To enhance the performance of its optical lens elements, Nikon employs an exclusive multilayer lens coating that helps reduce ghost and flare to a negligible level.
Nikon Super Integrated Coating achieves a number of objectives, including minimized reflection in the wider wavelength range and superior color balance and reproduction. Nikon Super Integrated Coating is especially effective for lenses with a large number of elements, like our Zoom-NIKKOR lenses.
Also, Nikon's multilayer coating process is tailored to the design of each particular lens. The number of coatings applied to each lens element is carefully calculated to match the lens type and glass used, and also to assure the uniform color balance that characterizes NIKKOR lenses. This results in lenses that meet much higher standards than the rest of the industry.
Nikon introduced the first photographic lens with aspherical lens elements in 1968. What sets them apart? Aspherical lenses virtually eliminate the problem of coma and other types of lens aberration — even when used at the widest aperture. They are particularly useful in correcting the distortion in wideangle lenses. In addition, use of aspherical lenses contributes to a lighter and smaller lens design.
Nikon employs three types of aspherical lens elements. Precision-ground aspherical lens elements are the finest expression of lens-crafting art, demanding extremely rigorous production standards. Hybrid lenses are made of a special plastic molded onto optical glass. Molded glass aspherical lenses are manufactured by molding a unique type of optical glass using a special metal die technique.
The Close-Range Correction (CRC) system is one of Nikon's most important focusing innovations, for it provides superior picture quality at close focusing distances and increases the focusing range.
With CRC, the lens elements are configured in a “floating element” design wherein each lens group moves independently to achieve focusing. This ensures superior lens performance even when shooting at close distances.
The CRC system is used in fisheye, wideangle, Micro, and selected medium telephoto NIKKOR lenses.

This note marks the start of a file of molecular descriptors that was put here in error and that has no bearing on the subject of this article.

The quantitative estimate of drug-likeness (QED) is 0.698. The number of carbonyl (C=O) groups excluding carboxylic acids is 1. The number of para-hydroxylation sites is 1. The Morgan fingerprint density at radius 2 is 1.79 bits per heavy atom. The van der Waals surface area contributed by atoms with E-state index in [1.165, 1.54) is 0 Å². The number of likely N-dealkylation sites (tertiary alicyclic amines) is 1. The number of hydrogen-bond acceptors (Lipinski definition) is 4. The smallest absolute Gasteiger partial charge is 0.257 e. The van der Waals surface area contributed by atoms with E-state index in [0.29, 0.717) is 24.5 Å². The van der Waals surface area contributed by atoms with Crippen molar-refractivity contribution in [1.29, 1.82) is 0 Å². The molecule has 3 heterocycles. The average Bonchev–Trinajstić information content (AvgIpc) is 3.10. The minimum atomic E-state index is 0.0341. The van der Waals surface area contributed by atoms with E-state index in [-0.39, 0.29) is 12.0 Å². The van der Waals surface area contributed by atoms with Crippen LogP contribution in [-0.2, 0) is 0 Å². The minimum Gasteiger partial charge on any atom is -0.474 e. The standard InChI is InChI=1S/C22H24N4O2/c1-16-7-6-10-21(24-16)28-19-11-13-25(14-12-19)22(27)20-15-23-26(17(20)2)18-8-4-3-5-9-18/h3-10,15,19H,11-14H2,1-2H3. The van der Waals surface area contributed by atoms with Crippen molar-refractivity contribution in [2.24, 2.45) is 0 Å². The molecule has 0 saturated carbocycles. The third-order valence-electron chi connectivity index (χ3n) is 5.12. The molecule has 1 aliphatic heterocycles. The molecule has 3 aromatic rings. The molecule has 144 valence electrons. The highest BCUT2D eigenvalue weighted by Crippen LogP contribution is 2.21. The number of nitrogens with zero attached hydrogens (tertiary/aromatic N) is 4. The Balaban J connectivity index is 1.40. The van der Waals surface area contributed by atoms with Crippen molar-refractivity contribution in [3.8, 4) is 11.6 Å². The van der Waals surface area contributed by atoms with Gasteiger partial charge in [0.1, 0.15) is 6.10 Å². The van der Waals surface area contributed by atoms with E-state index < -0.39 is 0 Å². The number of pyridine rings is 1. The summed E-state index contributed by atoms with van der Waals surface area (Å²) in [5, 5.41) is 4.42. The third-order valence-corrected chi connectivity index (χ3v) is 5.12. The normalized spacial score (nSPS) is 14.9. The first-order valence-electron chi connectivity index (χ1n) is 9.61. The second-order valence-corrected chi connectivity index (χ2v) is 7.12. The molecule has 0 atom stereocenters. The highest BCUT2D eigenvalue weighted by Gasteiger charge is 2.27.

Imagine being able to focus a lens without it changing in size. Nikon's IF technology enables just that. All internal optical movement is limited to the interior of the nonextending lens barrel. This allows for a more compact, lightweight construction as well as a closer focusing distance. In addition, a smaller and lighter focusing lens group is employed to ensure faster focusing. The IF system is featured in most NIKKOR telephoto and selected NIKKOR zoom lenses.
Nano Crystal Coat is an antireflective coating that originated in the development of NSR-series (Nikon Step and Repeat) semiconductor manufacturing devices. It virtually eliminates internal lens element reflections across a wide range of wavelengths, and is particularly effective in reducing ghost and flare peculiar to ultra-wideangle lenses. Nano Crystal Coat employs multiple layers of Nikon’s outstanding extra-low refractive index coating, which features ultra-fine crystallized particles of nano size (one nanometer equals one millionth of a mm). Nikon now proudly marks a world first by applying this coating technology to a wide range of lenses for use in consumer optical products.
This innovative VR system minimizes image blur caused by camera shake, and offers the equivalent of shooting at a shutter speed three stops (eight times) faster.* It allows handheld shooting at dusk, at night, and even in poorly lit interiors. The lens’ VR system also detects automatically when the photographer pans — no special mode is required.
* As determined by Nikon performance tests.
Nikon developed ED (Extra-low Dispersion) glass to enable the production of lenses that offer superior sharpness and color correction by minimizing chromatic aberration.